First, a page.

IRS and states provide tax information & forms online
Do you know if there is a web-site where I can get IRS publications?
As backwards as the IRS sometimes seems, they are right up there in the world of high technology when it comes to a presence on the Internet. You can download tax forms, publications, and recent tax news from the IRS' s own web site at http://www.irs.ustreas.gov/prod/cover.html . In addition, you can obtain Indiana forms at http://www.ai.org/dor/ . Nearly every state has tax forms available online. You can search for tax forms from states at http://shell5.ba.best.com/~ftmexpat/html/taxsites.html  and at http://www.taxsites.com/ . These Internet locations may not see much activity most of the year, but near the April 15 deadline, they are some of the hottest sites on the Web. Of course there's always http://www.funwithtaxes.com  which just happens to have interesting tax tips, advise and links to tax forms, publications and many other interesting tax related materials.
My wife heard from a friend at work that there is a tax credit on state taxes for $500 per child. Is this true and if so, where on the tax form, do I take this credit?
Beginning with the 1997 tax year, Indiana offers a $500 tax exemption for children who are claimed as dependents on their parent's tax return. This $500 is in addition to the $1,000 you already get for each exemption you claim.
The child you are claiming must be your son, daughter, stepson, or stepdaughter and must be under age 19 by the end of the year for which you claim the exemption. If the child is a full-time student, you can take the extra exemption if the child is under age 24 on December 31.
This is an exemption, not a credit, which means that you can deduct the $500 only if you have Indiana adjusted gross income against which to offset the $500.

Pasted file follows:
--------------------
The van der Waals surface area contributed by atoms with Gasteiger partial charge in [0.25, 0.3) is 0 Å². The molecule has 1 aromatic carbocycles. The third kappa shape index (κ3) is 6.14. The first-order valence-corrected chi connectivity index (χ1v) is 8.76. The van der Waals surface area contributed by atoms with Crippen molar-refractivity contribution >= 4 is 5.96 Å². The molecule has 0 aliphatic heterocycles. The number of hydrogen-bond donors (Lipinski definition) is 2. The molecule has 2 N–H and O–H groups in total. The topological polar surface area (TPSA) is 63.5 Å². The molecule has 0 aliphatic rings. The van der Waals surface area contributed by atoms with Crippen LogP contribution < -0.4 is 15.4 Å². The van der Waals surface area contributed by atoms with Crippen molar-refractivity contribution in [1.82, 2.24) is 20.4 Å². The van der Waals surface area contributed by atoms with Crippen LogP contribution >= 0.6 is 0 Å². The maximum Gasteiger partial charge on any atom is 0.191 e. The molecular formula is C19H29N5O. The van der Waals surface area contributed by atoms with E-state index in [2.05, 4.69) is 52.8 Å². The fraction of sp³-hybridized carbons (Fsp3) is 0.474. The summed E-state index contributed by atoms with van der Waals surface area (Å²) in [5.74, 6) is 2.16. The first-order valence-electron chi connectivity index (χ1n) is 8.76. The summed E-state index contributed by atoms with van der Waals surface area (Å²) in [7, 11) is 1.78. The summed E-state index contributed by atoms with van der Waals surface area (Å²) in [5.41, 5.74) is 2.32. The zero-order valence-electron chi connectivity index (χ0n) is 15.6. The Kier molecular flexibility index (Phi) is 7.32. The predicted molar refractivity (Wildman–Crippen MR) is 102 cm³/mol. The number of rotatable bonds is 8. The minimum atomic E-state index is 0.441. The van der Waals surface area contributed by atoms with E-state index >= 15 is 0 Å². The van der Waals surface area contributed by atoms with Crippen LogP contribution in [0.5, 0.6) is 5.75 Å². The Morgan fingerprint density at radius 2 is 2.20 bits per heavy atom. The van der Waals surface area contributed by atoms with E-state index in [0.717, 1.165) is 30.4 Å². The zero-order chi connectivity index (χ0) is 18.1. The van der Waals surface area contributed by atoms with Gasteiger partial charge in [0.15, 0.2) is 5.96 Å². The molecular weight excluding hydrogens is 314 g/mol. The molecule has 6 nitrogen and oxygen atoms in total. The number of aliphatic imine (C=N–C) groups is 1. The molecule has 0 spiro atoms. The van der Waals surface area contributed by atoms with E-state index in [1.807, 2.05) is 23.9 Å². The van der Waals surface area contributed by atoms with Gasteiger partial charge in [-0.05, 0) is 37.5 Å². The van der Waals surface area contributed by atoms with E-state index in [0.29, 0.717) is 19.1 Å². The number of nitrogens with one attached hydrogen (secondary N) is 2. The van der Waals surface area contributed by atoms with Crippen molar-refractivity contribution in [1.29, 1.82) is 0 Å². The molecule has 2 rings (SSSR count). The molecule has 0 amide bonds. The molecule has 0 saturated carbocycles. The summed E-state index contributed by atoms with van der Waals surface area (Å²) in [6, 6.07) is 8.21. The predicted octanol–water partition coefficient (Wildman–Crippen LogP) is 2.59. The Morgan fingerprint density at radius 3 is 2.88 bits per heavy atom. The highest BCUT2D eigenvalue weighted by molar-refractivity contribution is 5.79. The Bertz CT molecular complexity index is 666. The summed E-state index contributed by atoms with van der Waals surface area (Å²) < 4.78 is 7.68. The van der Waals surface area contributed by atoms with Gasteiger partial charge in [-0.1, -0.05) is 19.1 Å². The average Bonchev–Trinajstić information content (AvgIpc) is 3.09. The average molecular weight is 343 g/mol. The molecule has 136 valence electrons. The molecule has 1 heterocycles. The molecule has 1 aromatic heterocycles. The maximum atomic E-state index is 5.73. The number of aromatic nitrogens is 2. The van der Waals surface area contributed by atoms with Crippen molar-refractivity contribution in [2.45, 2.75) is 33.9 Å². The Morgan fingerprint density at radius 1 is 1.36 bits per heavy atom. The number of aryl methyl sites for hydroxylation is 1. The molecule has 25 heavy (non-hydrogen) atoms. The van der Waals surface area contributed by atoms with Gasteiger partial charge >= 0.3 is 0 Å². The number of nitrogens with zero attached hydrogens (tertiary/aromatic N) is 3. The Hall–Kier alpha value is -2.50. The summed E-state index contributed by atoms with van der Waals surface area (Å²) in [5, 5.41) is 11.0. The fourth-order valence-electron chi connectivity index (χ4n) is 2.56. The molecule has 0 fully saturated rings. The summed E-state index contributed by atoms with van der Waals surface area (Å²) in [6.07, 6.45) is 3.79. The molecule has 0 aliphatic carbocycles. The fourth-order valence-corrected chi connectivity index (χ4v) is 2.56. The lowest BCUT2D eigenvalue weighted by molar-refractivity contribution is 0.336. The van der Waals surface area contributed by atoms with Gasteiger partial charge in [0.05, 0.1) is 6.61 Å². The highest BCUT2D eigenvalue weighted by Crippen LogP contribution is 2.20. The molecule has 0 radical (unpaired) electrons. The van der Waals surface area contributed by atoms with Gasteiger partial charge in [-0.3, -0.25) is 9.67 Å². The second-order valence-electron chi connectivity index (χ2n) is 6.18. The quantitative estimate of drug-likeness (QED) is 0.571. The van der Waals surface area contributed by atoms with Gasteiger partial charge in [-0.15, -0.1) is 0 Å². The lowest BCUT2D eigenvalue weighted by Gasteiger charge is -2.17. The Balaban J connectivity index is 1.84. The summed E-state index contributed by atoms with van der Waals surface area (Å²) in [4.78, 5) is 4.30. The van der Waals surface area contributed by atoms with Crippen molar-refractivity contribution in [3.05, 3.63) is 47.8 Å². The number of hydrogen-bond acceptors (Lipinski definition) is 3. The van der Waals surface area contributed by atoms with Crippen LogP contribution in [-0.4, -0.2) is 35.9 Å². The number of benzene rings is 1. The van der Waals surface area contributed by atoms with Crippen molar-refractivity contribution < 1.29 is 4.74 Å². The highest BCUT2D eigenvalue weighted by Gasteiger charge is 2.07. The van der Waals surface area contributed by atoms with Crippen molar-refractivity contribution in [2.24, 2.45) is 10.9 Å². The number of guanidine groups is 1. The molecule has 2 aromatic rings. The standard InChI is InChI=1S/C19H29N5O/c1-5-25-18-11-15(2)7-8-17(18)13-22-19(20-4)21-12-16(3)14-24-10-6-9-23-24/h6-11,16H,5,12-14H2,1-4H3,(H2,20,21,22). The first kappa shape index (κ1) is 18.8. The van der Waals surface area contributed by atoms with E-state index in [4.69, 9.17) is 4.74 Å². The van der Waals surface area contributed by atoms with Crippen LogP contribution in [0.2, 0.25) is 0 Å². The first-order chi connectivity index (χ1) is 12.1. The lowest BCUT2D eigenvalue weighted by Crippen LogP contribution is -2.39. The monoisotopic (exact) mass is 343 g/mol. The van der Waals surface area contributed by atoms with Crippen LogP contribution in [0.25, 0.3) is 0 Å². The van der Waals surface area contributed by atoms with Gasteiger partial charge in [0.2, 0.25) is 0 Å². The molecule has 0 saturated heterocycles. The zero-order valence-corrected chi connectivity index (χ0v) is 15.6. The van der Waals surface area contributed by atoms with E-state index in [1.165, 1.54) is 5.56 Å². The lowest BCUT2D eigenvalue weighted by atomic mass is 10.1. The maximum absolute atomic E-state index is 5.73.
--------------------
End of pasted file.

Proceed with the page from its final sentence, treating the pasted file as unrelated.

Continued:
There is no limit to the amount of $500 exemptions you may claim. If you have 12 children who are all your dependents, you get 12 of these $500 exemptions.
I have heard and read that a portion of the registration fees Indiana residents pay for their vehicles is deductible and reported on schedule A. Specifically, since the county excise tax we pay is based on the vehicle's value, then it is deductible. A friend of mine said that she was told by a CPA and a representative at the Internal Revenue Service that none of the fees paid are deductible. Please clear this up for us.
You are correct that a portion of the vehicle registration fee in Indiana qualifies as an itemized deduction on your Schedule A. The rule for deducting part of fee is that the deductible portion is the part that is based on the value of your vehicle, and the fee must be one that is charged on a yearly basis (which, in Indiana, it is).
I'm not sure why the friendly IRS representative said that none of the registration fees are deductible, but I would guess that there was a misunderstanding in the conversation, because this is by no means an obscure rule. Some states don't charge an excise tax when you renew your license plates, so maybe the IRS person thought she was speaking with someone from a state that doesn't have this fee.
In order to claim your deduction, don't just flip through your checkbook searching for the amount you paid the Bureau of Motor Vehicles. That amount will include more than the deductible excise tax. Instead, get your actual auto registration form (it's probably in your glove compartment or your billfold) and find the excise tax portion of your registration fee on that form. The deductible amount will be in a box labeled "County Tax Due."
Place the county tax amount on line 7 (Personal property taxes) in the Taxes You Paid section of your Schedule A. You must have enough other deductions to qualify to use Schedule A, otherwise this deduction will do you no good.
I got nailed last week with a parking ticket for parking at an expired meter. This parking ticket money goes to our local government just like income taxes, so can I take a deduction for the ticket as a tax expense?
Your argument makes sense to me, but I'm afraid it won't fly with the IRS. You can't take a deduction for the fine you pay when you break the law, which is technically what you did when you parked at a meter without paying.copyright © 2000 Gail Perry - Fun with Taxes